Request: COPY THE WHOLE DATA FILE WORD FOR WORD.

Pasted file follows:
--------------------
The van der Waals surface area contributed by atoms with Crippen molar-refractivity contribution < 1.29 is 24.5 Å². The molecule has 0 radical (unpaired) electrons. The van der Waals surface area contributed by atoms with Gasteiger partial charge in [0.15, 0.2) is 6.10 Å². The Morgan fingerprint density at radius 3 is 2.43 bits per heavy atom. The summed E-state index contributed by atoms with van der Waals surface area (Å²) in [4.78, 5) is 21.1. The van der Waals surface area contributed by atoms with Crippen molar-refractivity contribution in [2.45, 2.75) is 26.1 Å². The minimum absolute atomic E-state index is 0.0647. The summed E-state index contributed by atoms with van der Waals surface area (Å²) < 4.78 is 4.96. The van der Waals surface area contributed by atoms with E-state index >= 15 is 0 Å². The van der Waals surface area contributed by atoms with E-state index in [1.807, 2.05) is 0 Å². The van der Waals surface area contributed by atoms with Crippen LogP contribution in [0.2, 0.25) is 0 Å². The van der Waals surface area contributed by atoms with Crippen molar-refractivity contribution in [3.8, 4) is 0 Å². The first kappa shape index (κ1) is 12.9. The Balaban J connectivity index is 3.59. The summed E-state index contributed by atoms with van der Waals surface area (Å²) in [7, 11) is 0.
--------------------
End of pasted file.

The van der Waals surface area contributed by atoms with Crippen molar-refractivity contribution < 1.29 is 24.5 Å². The molecule has 0 radical (unpaired) electrons. The van der Waals surface area contributed by atoms with Gasteiger partial charge in [0.15, 0.2) is 6.10 Å². The Morgan fingerprint density at radius 3 is 2.43 bits per heavy atom. The summed E-state index contributed by atoms with van der Waals surface area (Å²) in [4.78, 5) is 21.1. The van der Waals surface area contributed by atoms with Crippen molar-refractivity contribution in [2.45, 2.75) is 26.1 Å². The minimum absolute atomic E-state index is 0.0647. The summed E-state index contributed by atoms with van der Waals surface area (Å²) < 4.78 is 4.96. The van der Waals surface area contributed by atoms with E-state index >= 15 is 0 Å². The van der Waals surface area contributed by atoms with E-state index in [1.807, 2.05) is 0 Å². The van der Waals surface area contributed by atoms with Crippen LogP contribution in [0.2, 0.25) is 0 Å². The van der Waals surface area contributed by atoms with Crippen molar-refractivity contribution in [3.8, 4) is 0 Å². The first kappa shape index (κ1) is 12.9. The Balaban J connectivity index is 3.59. The summed E-state index contributed by atoms with van der Waals surface area (Å²) in [7, 11) is 0.